My relationship with SOLID - Seeing I to I

Published on 2013-3-28

The interface segregation principle is slightly more relevant to the code that I write day to day than Liskov.

The interface-segregation principle (ISP) states that no client should be forced to depend on methods it does not use.

I talked yesterday about the Stream class, and showed how

public class Stream {
  public virtual bool CanRead { get; }
  public virtual bool CanWrite { get; }
  public virtual bool CanSeek { get; }

  public virtual void Read(Byte[] buffer, int offset, int amount) {}
  public virtual void Write(Byte[] buffer) {}
  public virtual void Seek(int offset){}

Wasn't necessarily a violation of Liskov because the variations in its behaviour were well described by those slightly uncomfortable properties.

However, those awkward properties definitely point towards a violation of the ISP. Why? Because we have an interface - (in this case, an implicit one dictated by the Stream base class) which looks like this:

interface Stream {
  void Read(Byte[] buffer, int offset, int amount);
  void Write(Byte[] buffer);
  void Seek(int offset);

And yet not all Streams can do all of those things, hence we resort to those rather opaque properties.

Perhaps another way we'll often see violations of this in code (let's say we didn't have those properties) is the checking for specific types in methods that use the interface such as:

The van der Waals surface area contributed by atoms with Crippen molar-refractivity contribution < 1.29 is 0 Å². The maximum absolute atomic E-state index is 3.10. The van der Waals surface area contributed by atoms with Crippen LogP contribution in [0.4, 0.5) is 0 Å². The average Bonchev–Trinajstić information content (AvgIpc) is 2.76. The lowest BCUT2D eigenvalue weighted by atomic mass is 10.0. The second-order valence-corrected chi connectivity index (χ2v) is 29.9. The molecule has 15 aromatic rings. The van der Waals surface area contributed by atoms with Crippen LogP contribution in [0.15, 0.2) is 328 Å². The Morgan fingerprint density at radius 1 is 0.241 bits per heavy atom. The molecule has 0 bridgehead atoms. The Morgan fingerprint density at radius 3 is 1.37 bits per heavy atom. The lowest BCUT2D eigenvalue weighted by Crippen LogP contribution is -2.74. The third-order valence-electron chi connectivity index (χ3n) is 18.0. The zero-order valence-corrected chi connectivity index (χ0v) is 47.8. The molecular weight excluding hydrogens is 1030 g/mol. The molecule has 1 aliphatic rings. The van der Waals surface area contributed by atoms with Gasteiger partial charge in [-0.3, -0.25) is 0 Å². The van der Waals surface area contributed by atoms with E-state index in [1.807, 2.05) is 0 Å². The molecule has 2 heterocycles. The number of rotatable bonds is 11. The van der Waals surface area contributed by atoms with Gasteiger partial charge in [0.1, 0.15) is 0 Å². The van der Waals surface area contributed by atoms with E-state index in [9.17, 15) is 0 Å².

if(stream is FileStream)
  stream.Write(bytes, 0, bytes.Length)

shudder, this stuff be bad as not only do we open up ourselves for runtime crashes when a consumer passes in something we don't recognise but we're writing opaque behaviour into our code that'll confuse consumers of that code.

Interface segregation to the rescue

public interface IRead {
  void Read(Byte[] buffer, int offset, int amount);

public interface IWrite {
  void Write(Byte[] buffer);

public interface ISeek {
  void Seek(int offset);

When we have methods that require something that Reads, we can pass in IRead, when we have methods that require something that Writes can pass in IWrite, and this is great, what if we need something that Reads and Writes

public interface IReadAndWrite : IRead, IWrite {}

Okay, maybe we can do this, but what about something that Reads Writes and Seeks?

public interface IReadAndWriteAndSeek : IRead, IWrite, ISeek {}

Now this is a bit contrived, but this is one of the reasons the .NET team made the decision to go with the CanRead/CanWrite approach beacuse otherwise we'd either simply revert to checks like

if(Stream is IRead)

or have to do stuff with generics like

void WriteToFile<T>(T stream, string filename) where T : IRead, IWrite, ISeek


Framework Engineering

If you're writing a framework, first off stop and don't do that... but okay, if you're writing a framework these are the compromises that you'll sometimes have to make - and that's okay.

Well described behaviour that's a little bit awkward is better than having a pile of interfaces that we have to dance around if we want to achieve something meaningful.

As mentioned yesterday, I actually don't mind the .NET teams decision to break ISP here because the usage of these streams would be much harder with the number of variations in behaviour a stream can actually have.

Tomorrow we'll look at why ISP is irrelevant in the grand scheme of things however, as we reach the final entry in this little brain-dump and talk about DI and how it encourages the use of role interfaces.

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